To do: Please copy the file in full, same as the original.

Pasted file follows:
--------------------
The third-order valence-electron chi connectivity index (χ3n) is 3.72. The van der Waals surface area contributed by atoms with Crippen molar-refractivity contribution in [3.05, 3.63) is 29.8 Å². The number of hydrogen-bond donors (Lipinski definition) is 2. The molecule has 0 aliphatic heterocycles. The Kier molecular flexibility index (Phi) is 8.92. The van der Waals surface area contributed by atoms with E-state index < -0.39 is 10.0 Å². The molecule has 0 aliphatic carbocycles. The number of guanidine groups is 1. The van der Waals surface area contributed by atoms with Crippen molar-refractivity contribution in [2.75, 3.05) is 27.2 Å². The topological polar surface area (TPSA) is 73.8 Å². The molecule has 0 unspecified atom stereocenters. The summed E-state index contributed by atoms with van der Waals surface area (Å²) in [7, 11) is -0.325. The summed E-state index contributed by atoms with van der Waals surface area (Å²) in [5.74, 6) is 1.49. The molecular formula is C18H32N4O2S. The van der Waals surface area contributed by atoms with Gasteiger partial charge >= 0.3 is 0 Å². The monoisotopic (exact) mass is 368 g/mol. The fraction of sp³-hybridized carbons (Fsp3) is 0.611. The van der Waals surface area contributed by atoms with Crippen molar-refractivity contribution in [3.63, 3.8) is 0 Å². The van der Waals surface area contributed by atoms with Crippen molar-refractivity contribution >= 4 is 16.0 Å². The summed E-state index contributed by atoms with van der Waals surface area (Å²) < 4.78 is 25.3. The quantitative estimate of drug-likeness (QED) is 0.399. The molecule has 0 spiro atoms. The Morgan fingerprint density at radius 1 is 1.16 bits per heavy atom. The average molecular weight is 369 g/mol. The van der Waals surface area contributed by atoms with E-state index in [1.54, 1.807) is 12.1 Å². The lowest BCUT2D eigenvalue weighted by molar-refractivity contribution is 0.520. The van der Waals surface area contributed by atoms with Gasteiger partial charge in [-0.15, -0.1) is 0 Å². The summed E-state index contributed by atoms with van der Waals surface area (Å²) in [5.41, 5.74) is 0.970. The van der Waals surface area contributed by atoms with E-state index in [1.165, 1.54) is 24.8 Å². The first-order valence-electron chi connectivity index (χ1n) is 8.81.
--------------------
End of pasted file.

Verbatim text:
The third-order valence-electron chi connectivity index (χ3n) is 3.72. The van der Waals surface area contributed by atoms with Crippen molar-refractivity contribution in [3.05, 3.63) is 29.8 Å². The number of hydrogen-bond donors (Lipinski definition) is 2. The molecule has 0 aliphatic heterocycles. The Kier molecular flexibility index (Phi) is 8.92. The van der Waals surface area contributed by atoms with E-state index < -0.39 is 10.0 Å². The molecule has 0 aliphatic carbocycles. The number of guanidine groups is 1. The van der Waals surface area contributed by atoms with Crippen molar-refractivity contribution in [2.75, 3.05) is 27.2 Å². The topological polar surface area (TPSA) is 73.8 Å². The molecule has 0 unspecified atom stereocenters. The summed E-state index contributed by atoms with van der Waals surface area (Å²) in [7, 11) is -0.325. The summed E-state index contributed by atoms with van der Waals surface area (Å²) in [5.74, 6) is 1.49. The molecular formula is C18H32N4O2S. The van der Waals surface area contributed by atoms with Gasteiger partial charge >= 0.3 is 0 Å². The monoisotopic (exact) mass is 368 g/mol. The fraction of sp³-hybridized carbons (Fsp3) is 0.611. The van der Waals surface area contributed by atoms with Crippen molar-refractivity contribution in [3.63, 3.8) is 0 Å². The van der Waals surface area contributed by atoms with Crippen molar-refractivity contribution >= 4 is 16.0 Å². The summed E-state index contributed by atoms with van der Waals surface area (Å²) < 4.78 is 25.3. The quantitative estimate of drug-likeness (QED) is 0.399. The molecule has 0 spiro atoms. The Morgan fingerprint density at radius 1 is 1.16 bits per heavy atom. The average molecular weight is 369 g/mol. The van der Waals surface area contributed by atoms with E-state index in [1.54, 1.807) is 12.1 Å². The lowest BCUT2D eigenvalue weighted by molar-refractivity contribution is 0.520. The van der Waals surface area contributed by atoms with Gasteiger partial charge in [-0.15, -0.1) is 0 Å². The summed E-state index contributed by atoms with van der Waals surface area (Å²) in [5.41, 5.74) is 0.970. The van der Waals surface area contributed by atoms with E-state index in [1.165, 1.54) is 24.8 Å². The first-order valence-electron chi connectivity index (χ1n) is 8.81.